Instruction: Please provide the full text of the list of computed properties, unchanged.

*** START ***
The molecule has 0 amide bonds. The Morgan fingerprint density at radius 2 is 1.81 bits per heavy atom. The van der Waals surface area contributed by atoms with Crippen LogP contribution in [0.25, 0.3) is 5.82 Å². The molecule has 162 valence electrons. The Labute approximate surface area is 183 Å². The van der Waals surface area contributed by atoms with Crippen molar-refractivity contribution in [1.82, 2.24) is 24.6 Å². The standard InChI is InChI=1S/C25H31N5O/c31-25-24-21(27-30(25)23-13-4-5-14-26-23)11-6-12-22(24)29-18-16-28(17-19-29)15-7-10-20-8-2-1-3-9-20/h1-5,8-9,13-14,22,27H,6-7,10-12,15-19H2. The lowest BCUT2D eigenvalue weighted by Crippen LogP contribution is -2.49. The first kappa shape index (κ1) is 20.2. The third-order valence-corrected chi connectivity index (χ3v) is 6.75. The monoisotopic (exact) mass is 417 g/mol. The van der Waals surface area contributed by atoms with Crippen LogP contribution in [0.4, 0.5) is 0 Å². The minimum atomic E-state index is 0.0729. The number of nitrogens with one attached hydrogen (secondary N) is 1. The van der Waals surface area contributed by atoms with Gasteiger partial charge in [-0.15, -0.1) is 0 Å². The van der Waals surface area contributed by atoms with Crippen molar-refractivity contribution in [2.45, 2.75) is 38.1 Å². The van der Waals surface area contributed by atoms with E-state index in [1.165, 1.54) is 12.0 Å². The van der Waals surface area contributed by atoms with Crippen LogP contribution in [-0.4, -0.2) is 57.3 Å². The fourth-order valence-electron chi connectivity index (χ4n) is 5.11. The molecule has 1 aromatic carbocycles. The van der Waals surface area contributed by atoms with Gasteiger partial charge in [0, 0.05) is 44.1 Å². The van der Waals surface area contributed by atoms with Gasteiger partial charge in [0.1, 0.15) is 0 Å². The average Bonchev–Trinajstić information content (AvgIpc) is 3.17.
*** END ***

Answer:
The molecule has 0 amide bonds. The Morgan fingerprint density at radius 2 is 1.81 bits per heavy atom. The van der Waals surface area contributed by atoms with Crippen LogP contribution in [0.25, 0.3) is 5.82 Å². The molecule has 162 valence electrons. The Labute approximate surface area is 183 Å². The van der Waals surface area contributed by atoms with Crippen molar-refractivity contribution in [1.82, 2.24) is 24.6 Å². The standard InChI is InChI=1S/C25H31N5O/c31-25-24-21(27-30(25)23-13-4-5-14-26-23)11-6-12-22(24)29-18-16-28(17-19-29)15-7-10-20-8-2-1-3-9-20/h1-5,8-9,13-14,22,27H,6-7,10-12,15-19H2. The lowest BCUT2D eigenvalue weighted by Crippen LogP contribution is -2.49. The first kappa shape index (κ1) is 20.2. The third-order valence-corrected chi connectivity index (χ3v) is 6.75. The monoisotopic (exact) mass is 417 g/mol. The van der Waals surface area contributed by atoms with Crippen LogP contribution in [0.4, 0.5) is 0 Å². The minimum atomic E-state index is 0.0729. The number of nitrogens with one attached hydrogen (secondary N) is 1. The van der Waals surface area contributed by atoms with Gasteiger partial charge in [-0.15, -0.1) is 0 Å². The van der Waals surface area contributed by atoms with Crippen molar-refractivity contribution in [2.45, 2.75) is 38.1 Å². The van der Waals surface area contributed by atoms with E-state index in [1.165, 1.54) is 12.0 Å². The van der Waals surface area contributed by atoms with Crippen LogP contribution in [-0.4, -0.2) is 57.3 Å². The fourth-order valence-electron chi connectivity index (χ4n) is 5.11. The molecule has 1 aromatic carbocycles. The van der Waals surface area contributed by atoms with Gasteiger partial charge in [0, 0.05) is 44.1 Å². The van der Waals surface area contributed by atoms with Gasteiger partial charge in [0.1, 0.15) is 0 Å². The average Bonchev–Trinajstić information content (AvgIpc) is 3.17.